The attempt to silence ‘real Jews’ happens when the ‘us versus them’ mentality is prevalent. And the us versus them mentality is, in its current dominant form, usually accompanied by a Manichean view where all is seen in black and white terms where the bestial world is forever hating us. The world has no right to tell us what to do because the world tried to exterminate us and they’d be happy to have another shot at it. We are, always have been and always will be embattled and doomed. It is a deeply depressing scenario and, indeed, the self-righteous and pugnacious behavior that arises out of this paranoiac stance is profoundly dangerous.
As Tony Judt said shortly before he died, ‘…[Israel] has gone from genuinely believing itself to be threatened to exploiting that “threat” to serve unworthy and foolish goals. As a result, no one outside Israel takes seriously the threat to its existence, which is bad for Israel should such a threat ever arise. The identification of Israel with Auschwitz (and of its enemies with Nazism) is not only obscene, but self-defeating. Until 1967 it was semi-plausible, despite running counter to the equally self-serving image of “macho Jews” who would never “go like sheep to the slaughter”. Since 1967 it is a ridiculous claim and looks it.’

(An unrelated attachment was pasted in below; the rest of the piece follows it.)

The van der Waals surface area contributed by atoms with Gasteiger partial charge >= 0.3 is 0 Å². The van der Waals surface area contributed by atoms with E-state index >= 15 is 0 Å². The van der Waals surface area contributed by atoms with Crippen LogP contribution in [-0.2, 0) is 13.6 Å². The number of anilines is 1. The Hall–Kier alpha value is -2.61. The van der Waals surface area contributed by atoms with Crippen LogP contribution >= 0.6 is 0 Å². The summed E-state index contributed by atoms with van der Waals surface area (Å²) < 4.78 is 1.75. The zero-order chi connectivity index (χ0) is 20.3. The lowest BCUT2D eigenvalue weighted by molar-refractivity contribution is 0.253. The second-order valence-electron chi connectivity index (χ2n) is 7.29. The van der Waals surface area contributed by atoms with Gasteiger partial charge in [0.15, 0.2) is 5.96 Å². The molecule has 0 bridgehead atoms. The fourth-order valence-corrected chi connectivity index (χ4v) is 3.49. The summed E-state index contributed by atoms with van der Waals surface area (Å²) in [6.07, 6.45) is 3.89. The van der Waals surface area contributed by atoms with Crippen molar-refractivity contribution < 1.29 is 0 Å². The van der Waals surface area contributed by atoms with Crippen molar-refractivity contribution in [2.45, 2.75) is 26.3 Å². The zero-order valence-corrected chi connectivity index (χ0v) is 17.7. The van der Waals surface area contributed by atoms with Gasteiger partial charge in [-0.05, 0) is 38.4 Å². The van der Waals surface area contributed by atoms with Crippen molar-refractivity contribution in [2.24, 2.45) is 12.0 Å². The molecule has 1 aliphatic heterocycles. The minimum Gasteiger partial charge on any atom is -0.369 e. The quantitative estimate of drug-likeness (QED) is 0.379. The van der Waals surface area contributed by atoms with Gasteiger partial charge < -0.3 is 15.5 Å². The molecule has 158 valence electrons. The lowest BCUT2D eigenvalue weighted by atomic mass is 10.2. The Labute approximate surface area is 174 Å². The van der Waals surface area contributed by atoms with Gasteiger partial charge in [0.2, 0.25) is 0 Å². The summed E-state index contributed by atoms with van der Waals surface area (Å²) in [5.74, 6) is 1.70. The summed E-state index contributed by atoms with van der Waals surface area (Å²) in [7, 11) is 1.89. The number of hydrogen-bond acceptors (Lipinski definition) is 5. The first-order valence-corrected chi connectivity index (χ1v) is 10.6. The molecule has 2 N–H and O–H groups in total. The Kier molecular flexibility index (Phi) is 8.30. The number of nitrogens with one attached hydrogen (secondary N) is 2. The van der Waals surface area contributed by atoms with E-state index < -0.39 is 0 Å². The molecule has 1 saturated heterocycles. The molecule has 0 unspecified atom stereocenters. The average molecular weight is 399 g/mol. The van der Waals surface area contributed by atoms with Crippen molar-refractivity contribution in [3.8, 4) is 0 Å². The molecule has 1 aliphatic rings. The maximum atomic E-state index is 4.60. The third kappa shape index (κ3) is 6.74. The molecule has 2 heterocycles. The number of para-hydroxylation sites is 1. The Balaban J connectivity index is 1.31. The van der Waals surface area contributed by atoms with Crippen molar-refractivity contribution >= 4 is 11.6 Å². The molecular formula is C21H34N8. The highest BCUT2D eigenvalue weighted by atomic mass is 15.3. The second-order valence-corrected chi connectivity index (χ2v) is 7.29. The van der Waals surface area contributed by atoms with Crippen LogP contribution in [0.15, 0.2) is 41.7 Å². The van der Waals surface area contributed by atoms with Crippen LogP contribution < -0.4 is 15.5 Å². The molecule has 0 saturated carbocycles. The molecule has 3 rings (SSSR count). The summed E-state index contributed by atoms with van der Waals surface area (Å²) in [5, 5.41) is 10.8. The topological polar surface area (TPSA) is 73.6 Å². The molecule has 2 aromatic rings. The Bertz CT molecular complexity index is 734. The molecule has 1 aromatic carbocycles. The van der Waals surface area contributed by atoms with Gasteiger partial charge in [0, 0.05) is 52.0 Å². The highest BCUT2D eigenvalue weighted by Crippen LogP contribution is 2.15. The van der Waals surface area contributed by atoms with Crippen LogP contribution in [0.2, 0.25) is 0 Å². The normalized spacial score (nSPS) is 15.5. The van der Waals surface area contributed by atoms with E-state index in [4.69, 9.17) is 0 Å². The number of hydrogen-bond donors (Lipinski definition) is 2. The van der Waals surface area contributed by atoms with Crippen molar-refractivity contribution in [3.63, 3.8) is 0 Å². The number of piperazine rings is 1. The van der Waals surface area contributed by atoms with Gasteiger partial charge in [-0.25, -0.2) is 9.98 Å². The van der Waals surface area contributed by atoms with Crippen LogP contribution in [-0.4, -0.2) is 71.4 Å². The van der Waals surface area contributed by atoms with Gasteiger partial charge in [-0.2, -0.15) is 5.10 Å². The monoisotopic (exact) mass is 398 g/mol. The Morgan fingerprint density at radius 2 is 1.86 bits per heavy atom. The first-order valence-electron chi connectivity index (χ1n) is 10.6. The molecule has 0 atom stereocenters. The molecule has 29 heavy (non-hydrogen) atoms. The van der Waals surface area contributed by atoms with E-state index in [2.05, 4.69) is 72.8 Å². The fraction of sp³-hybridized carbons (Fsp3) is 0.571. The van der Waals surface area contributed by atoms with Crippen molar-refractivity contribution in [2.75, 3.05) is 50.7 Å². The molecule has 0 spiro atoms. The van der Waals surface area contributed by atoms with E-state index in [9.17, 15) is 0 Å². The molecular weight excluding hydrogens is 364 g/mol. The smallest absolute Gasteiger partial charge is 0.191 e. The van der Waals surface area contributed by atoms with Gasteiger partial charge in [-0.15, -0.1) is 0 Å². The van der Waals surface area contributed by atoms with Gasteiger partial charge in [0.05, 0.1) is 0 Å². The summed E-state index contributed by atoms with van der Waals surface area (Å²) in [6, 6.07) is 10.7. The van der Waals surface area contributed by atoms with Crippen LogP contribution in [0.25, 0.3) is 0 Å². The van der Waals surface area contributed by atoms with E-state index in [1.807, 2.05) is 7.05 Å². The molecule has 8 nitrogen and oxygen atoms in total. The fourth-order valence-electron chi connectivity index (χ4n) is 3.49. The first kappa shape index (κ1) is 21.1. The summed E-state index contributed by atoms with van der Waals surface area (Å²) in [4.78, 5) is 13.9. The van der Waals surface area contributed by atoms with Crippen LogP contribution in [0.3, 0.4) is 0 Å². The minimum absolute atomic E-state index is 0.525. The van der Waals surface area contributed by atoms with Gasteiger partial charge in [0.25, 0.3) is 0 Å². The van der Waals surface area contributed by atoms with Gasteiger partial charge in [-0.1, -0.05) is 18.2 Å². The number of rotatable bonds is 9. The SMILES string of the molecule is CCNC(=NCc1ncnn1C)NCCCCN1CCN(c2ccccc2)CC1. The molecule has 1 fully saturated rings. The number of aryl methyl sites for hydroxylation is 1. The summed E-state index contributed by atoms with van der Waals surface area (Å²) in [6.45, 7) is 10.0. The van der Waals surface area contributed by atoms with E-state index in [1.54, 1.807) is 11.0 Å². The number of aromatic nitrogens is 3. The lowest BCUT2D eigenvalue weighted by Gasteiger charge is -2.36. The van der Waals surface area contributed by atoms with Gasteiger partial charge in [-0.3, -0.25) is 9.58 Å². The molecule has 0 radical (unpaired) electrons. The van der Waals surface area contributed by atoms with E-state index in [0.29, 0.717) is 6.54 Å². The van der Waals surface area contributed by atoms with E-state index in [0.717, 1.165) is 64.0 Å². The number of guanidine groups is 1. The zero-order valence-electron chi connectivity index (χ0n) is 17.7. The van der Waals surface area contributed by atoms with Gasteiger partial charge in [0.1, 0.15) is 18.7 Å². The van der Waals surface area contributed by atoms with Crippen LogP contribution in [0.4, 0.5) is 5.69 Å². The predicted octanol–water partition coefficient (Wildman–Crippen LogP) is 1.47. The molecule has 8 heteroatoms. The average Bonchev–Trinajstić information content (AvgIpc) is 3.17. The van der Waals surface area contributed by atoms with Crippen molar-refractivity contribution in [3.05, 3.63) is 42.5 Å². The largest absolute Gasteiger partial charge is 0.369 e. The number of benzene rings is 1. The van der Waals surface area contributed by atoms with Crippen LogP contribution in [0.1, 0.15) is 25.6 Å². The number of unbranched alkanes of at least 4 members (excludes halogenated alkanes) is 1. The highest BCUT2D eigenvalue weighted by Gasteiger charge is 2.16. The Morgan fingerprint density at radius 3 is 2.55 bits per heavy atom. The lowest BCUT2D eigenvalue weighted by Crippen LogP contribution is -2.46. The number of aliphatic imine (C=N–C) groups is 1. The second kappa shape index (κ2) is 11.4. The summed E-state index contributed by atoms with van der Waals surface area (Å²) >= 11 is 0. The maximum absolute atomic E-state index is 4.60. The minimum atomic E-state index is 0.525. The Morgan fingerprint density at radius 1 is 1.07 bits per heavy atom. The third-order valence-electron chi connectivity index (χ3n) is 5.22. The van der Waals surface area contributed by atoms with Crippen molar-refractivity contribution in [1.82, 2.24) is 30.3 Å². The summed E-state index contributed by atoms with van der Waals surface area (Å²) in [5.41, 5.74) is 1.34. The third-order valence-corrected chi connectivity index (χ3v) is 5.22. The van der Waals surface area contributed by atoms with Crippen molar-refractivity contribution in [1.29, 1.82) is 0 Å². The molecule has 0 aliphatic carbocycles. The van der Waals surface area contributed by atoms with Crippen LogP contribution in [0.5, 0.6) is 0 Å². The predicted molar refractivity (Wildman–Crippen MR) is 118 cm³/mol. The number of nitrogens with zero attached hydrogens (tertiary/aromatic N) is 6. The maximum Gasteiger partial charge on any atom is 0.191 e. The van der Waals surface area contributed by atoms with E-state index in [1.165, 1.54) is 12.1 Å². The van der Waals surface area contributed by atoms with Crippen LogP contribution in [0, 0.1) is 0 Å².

In 2010, Judt was referring to the disastrous episode of Netanyahu badly over reacting to the Mavi Marmara on international waters and to the ceaseless bellicosity concerning Iran. (In the last few days, the Iranian President Rouhani has given his support to the West’s campaign against ISIS in Iraq. Of course, the commitment to negotiations regarding Iran’s nuclear capability must continue, however, if there is to be an eventual satisfactory outcome.)
In recent months, there has been a war known as Tzuk Eytan (‘Strong Cliff’ or ‘Protective Edge’) with both sides contributing to the hugely disproportionate casualties and destruction. Israel’s plans for the forcible relocating of 12,500 Bedouins from just east of Jerusalem to the Jordan Valley, the 1,000 acres seized for new settlements near Gush Etzion and more settlers moving into Silwan (an Arabic neighborhood near the old city of Jerusalem) are indeed provocative. The conduct of each of these episodes was driven by a Manichean agenda shared by extremist Orthodox settlers.